Does Your Bank Account Matter To Women?
Gold Diggers exist. These are women, who are only attracted to men only for their luxury. It doesn’t matter how nice, kind, and caring you may be, if you aren’t being driven in a Mayback, you should get back. I don’t believe this type of woman is the norm. Not every woman is attracted to men for their wallets. Some recent stats challenge this position. According to the results of Match.com, “Singles In America” study, 35% of women surveyed say that a partner who makes as much money as they do, is a must have or very important trait. In comparison, only 12% of the men have indicated this as an important quality.
If you were to look at these numbers on the surface, they indicate that women are “gold diggers”, but that’s jumping very quickly to inaccurate conclusions.
To completely address this issue, I want to highlight some additional results from the survey. 40% of women strongly agree or agree somewhat, that it is acceptable to date someone who makes significantly less money then themselves, but 84% of believe it is acceptable to date someone who makes significantly more. 92% of women would very likely or somewhat likely consider entering a committed relationship with someone who makes considerably more money, opposed to 52% of women who would consider the same relationship with someone who makes considerably less. Looking at these numbers alone, it would seem that the more money in your bank account, the more likely you’ll find a date and partner. These numbers are incomplete. While the results may be accurate, it doesn’t indicate that women are money hungry.
I want to begin with an additional stat from the survey. 63% of women surveyed are very or somewhat stressed about the economy or other money issues. There’s some legitimacy to this stress. While more women are graduating from college than men, and are entering the professional work force, there is a significant income gap between men and women. This means, if a woman were to get fired from a high paying job, there’s a chance she won’t make as much money in her next job. Historically this situation is different from men. When you’re nervous about money, it effects your personal life. There’s a need to seek stability, especially financial stability. Dating someone who’s also broke, isn’t very stable, in fact it adds to the stress. You’re not able to enjoy dinners, movies, or outings because there’s always a financial concern hoving over the relationship.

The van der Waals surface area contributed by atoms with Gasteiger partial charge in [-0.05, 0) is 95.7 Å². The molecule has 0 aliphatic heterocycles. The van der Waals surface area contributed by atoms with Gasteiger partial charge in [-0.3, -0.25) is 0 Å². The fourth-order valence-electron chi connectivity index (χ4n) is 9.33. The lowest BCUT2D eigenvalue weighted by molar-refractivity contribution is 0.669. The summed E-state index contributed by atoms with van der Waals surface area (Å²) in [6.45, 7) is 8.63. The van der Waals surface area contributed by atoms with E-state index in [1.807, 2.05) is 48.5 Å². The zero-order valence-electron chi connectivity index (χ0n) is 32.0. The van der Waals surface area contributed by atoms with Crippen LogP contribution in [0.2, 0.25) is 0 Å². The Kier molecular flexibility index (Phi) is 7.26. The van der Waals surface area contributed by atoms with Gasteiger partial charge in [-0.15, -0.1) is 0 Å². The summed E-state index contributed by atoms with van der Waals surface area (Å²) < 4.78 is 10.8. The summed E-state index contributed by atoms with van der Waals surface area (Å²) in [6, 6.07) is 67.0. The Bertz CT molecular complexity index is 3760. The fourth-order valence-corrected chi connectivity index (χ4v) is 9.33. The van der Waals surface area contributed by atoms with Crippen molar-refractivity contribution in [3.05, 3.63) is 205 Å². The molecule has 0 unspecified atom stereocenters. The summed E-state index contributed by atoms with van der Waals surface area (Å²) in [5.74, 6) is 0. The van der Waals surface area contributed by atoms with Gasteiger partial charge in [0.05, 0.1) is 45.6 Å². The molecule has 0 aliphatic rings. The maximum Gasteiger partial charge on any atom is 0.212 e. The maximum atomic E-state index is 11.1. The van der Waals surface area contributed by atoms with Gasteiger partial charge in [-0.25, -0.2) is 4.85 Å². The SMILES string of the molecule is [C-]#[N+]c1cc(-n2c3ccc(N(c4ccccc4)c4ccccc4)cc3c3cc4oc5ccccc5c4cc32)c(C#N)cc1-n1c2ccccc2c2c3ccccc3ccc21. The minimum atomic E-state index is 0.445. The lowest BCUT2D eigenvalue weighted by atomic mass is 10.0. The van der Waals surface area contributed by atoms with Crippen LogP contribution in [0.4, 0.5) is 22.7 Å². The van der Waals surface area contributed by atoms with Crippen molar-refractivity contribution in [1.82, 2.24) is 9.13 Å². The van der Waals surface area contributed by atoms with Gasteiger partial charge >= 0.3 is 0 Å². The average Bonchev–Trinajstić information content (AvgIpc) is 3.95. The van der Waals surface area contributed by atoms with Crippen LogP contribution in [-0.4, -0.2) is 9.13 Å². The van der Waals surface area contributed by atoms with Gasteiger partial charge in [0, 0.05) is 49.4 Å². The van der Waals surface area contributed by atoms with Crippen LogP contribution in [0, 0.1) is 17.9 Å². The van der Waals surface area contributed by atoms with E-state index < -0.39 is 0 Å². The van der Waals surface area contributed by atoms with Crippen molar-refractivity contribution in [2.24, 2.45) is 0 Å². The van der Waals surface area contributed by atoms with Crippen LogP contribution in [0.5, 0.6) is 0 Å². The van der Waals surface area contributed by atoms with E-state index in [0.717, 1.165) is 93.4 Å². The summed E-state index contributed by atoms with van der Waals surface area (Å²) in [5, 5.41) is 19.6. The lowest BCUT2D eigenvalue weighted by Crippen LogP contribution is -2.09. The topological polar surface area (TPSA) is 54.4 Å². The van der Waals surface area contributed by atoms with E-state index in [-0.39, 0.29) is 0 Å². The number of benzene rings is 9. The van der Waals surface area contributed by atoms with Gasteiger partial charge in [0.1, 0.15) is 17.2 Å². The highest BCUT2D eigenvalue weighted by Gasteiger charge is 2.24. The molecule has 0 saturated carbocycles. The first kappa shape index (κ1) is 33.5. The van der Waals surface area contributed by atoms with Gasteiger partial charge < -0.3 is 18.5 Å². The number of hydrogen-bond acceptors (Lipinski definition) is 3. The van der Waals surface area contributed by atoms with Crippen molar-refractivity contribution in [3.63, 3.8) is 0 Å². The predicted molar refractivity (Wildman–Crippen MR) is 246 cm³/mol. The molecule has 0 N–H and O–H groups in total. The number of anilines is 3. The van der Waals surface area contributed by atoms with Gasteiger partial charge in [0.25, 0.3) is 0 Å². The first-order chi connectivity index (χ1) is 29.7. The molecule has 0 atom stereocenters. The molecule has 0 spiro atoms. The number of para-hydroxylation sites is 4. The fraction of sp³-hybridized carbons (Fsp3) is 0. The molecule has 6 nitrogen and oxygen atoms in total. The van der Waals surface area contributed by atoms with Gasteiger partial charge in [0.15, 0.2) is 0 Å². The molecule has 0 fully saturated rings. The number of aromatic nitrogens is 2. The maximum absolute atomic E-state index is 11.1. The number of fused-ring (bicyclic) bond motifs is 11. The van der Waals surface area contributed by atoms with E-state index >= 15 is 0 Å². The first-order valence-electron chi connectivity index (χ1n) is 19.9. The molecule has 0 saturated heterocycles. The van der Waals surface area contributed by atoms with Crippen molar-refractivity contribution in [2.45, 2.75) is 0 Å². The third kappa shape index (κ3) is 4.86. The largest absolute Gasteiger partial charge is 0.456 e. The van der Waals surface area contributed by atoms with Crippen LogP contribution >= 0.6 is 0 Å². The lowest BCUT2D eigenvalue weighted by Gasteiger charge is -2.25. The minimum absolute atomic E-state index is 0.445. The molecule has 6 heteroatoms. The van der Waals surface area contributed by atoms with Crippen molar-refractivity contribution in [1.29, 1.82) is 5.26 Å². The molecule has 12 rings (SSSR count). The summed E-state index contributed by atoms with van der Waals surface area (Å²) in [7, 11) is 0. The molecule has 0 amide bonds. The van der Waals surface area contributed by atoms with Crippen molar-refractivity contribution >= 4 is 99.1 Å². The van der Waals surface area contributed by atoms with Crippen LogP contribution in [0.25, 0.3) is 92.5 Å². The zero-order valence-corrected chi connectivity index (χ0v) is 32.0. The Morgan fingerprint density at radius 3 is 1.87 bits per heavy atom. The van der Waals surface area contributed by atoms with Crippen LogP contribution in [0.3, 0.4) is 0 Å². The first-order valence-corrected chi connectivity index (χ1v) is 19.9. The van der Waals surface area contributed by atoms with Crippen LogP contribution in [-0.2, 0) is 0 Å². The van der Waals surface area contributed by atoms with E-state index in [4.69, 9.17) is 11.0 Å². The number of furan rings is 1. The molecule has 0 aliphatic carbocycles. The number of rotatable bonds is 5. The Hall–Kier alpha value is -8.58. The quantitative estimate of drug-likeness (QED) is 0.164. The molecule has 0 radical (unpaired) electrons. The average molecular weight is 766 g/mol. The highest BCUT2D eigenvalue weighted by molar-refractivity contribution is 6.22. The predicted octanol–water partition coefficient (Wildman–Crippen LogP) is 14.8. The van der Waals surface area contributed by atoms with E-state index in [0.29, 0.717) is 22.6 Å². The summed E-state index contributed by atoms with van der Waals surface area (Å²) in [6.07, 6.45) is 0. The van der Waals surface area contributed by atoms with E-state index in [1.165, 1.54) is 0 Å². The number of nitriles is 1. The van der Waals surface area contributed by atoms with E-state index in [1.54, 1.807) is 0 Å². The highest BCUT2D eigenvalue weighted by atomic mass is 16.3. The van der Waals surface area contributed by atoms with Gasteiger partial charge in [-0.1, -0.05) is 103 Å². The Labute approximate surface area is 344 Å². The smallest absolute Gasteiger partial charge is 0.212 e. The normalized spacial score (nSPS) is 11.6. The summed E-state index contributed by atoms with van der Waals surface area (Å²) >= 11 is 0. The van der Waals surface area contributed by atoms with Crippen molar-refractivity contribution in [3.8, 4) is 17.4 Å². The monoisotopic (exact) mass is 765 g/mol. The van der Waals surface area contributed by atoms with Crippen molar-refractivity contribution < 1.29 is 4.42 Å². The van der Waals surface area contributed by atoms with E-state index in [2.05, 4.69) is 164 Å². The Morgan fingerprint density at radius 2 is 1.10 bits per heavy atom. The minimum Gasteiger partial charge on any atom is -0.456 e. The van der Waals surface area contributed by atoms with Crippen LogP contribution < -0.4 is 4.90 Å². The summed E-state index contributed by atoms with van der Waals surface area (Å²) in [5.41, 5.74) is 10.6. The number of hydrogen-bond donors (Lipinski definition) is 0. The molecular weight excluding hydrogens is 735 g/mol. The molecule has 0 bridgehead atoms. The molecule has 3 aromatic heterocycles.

While stress may help explain some of these high numbers, they don’t explain the differences between seeking someone in a higher income bracket. One key breakdown that’s missing from these results are the age and the income of those surveyed. I believe women who don’t make a lot of money, will always seek those who make significantly more money. A large portion of this population are people under 25 years old and college students. As one gets older, and makes more money, I believe women are more understanding of financial difficulties and flexible.
I’ve found the older a woman gets, the more mature she is about money. She doesn’t consider the short term (how much are you making right now), but looks towards the future. While you may be poor now, the question that’s always asked is, will you always be poor? From my experience, women consider your future earnings more than your current earnings if you fall between the age of 23 to 35. The closer you get towards 40, the question reverts back to “how much money are you making right now?” Being financially unstable at 40 is less attractive than being financially unstable at 2o or 30.
Lastly, there’s geography to take into account. Women in New York City are different than a woman in mid-west suburbia. Cities like New York, Miami, DC, Vegas, San Francisco, and Los Angeles are very expensive cities and money plays a significant role in a relationship. If you don’t have any money, you’re dates revolve around McDonalds, Wendy’s and Burger King, versus a five-star restaurant on the Upper West Side. In suburbia, where income levels tend to be more even, income isn’t that much of a factor. I believe a suburban women care less about their partners finances, than a urban city woman.
While the numbers from the Match.com survey may be correct, they don’t take into account the other aspects that could make these numbers extremely high. While it may answer the broad question, it doesn’t provide a clear yes or no. There’s circumstances and situations that must be applied. For instance, if you’re if you’re 40 and broke, your bank account matters more than being 25 and broke. If you make a lot of money, you’re often going to seek someone who makes at least as much money then you.
In order to truly answer this question, a deeper look is required.
A thank you to Match.com for providing aggregate financial data of their survey results.
Photo Credit: stevendepolo